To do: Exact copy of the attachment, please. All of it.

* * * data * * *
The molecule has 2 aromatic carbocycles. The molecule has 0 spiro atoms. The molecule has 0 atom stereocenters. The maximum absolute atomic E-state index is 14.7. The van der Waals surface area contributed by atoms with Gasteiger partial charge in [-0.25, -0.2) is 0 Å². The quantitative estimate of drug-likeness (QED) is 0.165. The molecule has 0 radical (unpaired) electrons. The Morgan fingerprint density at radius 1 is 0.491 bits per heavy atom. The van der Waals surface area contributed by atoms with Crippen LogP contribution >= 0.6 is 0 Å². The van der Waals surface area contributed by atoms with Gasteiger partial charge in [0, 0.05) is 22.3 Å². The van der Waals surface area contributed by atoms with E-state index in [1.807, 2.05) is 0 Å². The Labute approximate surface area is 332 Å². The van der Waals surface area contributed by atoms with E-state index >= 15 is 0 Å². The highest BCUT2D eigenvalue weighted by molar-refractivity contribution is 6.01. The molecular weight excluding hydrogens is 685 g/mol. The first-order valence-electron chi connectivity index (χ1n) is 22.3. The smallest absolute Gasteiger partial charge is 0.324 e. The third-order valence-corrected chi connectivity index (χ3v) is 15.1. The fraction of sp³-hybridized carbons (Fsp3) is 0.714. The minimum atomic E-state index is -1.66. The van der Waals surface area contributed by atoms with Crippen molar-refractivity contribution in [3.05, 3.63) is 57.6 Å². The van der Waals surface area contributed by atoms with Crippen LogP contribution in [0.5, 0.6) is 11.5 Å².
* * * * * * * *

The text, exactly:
The molecule has 2 aromatic carbocycles. The molecule has 0 spiro atoms. The molecule has 0 atom stereocenters. The maximum absolute atomic E-state index is 14.7. The van der Waals surface area contributed by atoms with Gasteiger partial charge in [-0.25, -0.2) is 0 Å². The quantitative estimate of drug-likeness (QED) is 0.165. The molecule has 0 radical (unpaired) electrons. The Morgan fingerprint density at radius 1 is 0.491 bits per heavy atom. The van der Waals surface area contributed by atoms with Crippen LogP contribution >= 0.6 is 0 Å². The van der Waals surface area contributed by atoms with Gasteiger partial charge in [0, 0.05) is 22.3 Å². The van der Waals surface area contributed by atoms with E-state index in [1.807, 2.05) is 0 Å². The Labute approximate surface area is 332 Å². The van der Waals surface area contributed by atoms with E-state index >= 15 is 0 Å². The highest BCUT2D eigenvalue weighted by molar-refractivity contribution is 6.01. The molecular weight excluding hydrogens is 685 g/mol. The first-order valence-electron chi connectivity index (χ1n) is 22.3. The smallest absolute Gasteiger partial charge is 0.324 e. The third-order valence-corrected chi connectivity index (χ3v) is 15.1. The fraction of sp³-hybridized carbons (Fsp3) is 0.714. The minimum atomic E-state index is -1.66. The van der Waals surface area contributed by atoms with Crippen molar-refractivity contribution in [3.05, 3.63) is 57.6 Å². The van der Waals surface area contributed by atoms with Crippen LogP contribution in [0.5, 0.6) is 11.5 Å².